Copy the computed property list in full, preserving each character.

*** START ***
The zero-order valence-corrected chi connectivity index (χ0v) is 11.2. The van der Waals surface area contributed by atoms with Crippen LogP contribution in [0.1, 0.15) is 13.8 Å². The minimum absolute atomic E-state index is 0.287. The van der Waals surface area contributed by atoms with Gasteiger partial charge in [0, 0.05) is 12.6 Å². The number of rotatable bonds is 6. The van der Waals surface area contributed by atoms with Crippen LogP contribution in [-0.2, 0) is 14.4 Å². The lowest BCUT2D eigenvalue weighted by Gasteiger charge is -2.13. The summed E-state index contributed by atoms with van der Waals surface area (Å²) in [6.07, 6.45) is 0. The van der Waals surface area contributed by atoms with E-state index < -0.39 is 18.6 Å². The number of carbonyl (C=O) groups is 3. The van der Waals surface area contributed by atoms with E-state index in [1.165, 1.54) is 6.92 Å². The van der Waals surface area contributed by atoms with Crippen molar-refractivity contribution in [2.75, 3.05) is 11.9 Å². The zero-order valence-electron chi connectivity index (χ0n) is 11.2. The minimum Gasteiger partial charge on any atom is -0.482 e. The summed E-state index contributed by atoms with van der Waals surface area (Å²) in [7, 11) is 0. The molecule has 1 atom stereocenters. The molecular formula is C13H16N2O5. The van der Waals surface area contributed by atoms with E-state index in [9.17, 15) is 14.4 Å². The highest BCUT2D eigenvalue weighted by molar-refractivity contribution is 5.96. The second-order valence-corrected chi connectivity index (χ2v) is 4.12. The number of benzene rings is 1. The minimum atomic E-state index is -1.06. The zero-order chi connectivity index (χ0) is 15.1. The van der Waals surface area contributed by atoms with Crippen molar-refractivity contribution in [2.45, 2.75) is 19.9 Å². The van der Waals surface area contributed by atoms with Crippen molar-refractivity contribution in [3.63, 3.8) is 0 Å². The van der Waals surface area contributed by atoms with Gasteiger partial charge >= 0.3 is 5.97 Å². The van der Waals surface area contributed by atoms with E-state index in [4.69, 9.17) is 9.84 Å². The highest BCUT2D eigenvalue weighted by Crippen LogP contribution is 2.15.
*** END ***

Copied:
The zero-order valence-corrected chi connectivity index (χ0v) is 11.2. The van der Waals surface area contributed by atoms with Crippen LogP contribution in [0.1, 0.15) is 13.8 Å². The minimum absolute atomic E-state index is 0.287. The van der Waals surface area contributed by atoms with Gasteiger partial charge in [0, 0.05) is 12.6 Å². The number of rotatable bonds is 6. The van der Waals surface area contributed by atoms with Crippen LogP contribution in [-0.2, 0) is 14.4 Å². The lowest BCUT2D eigenvalue weighted by Gasteiger charge is -2.13. The summed E-state index contributed by atoms with van der Waals surface area (Å²) in [6.07, 6.45) is 0. The van der Waals surface area contributed by atoms with E-state index < -0.39 is 18.6 Å². The number of carbonyl (C=O) groups is 3. The van der Waals surface area contributed by atoms with E-state index in [1.165, 1.54) is 6.92 Å². The van der Waals surface area contributed by atoms with Crippen molar-refractivity contribution in [2.75, 3.05) is 11.9 Å². The zero-order valence-electron chi connectivity index (χ0n) is 11.2. The minimum Gasteiger partial charge on any atom is -0.482 e. The summed E-state index contributed by atoms with van der Waals surface area (Å²) in [7, 11) is 0. The molecule has 1 atom stereocenters. The molecular formula is C13H16N2O5. The van der Waals surface area contributed by atoms with E-state index in [9.17, 15) is 14.4 Å². The highest BCUT2D eigenvalue weighted by molar-refractivity contribution is 5.96. The second-order valence-corrected chi connectivity index (χ2v) is 4.12. The number of benzene rings is 1. The minimum atomic E-state index is -1.06. The zero-order chi connectivity index (χ0) is 15.1. The van der Waals surface area contributed by atoms with Crippen molar-refractivity contribution in [2.45, 2.75) is 19.9 Å². The van der Waals surface area contributed by atoms with Crippen molar-refractivity contribution in [3.63, 3.8) is 0 Å². The van der Waals surface area contributed by atoms with Gasteiger partial charge >= 0.3 is 5.97 Å². The van der Waals surface area contributed by atoms with E-state index in [4.69, 9.17) is 9.84 Å². The highest BCUT2D eigenvalue weighted by Crippen LogP contribution is 2.15.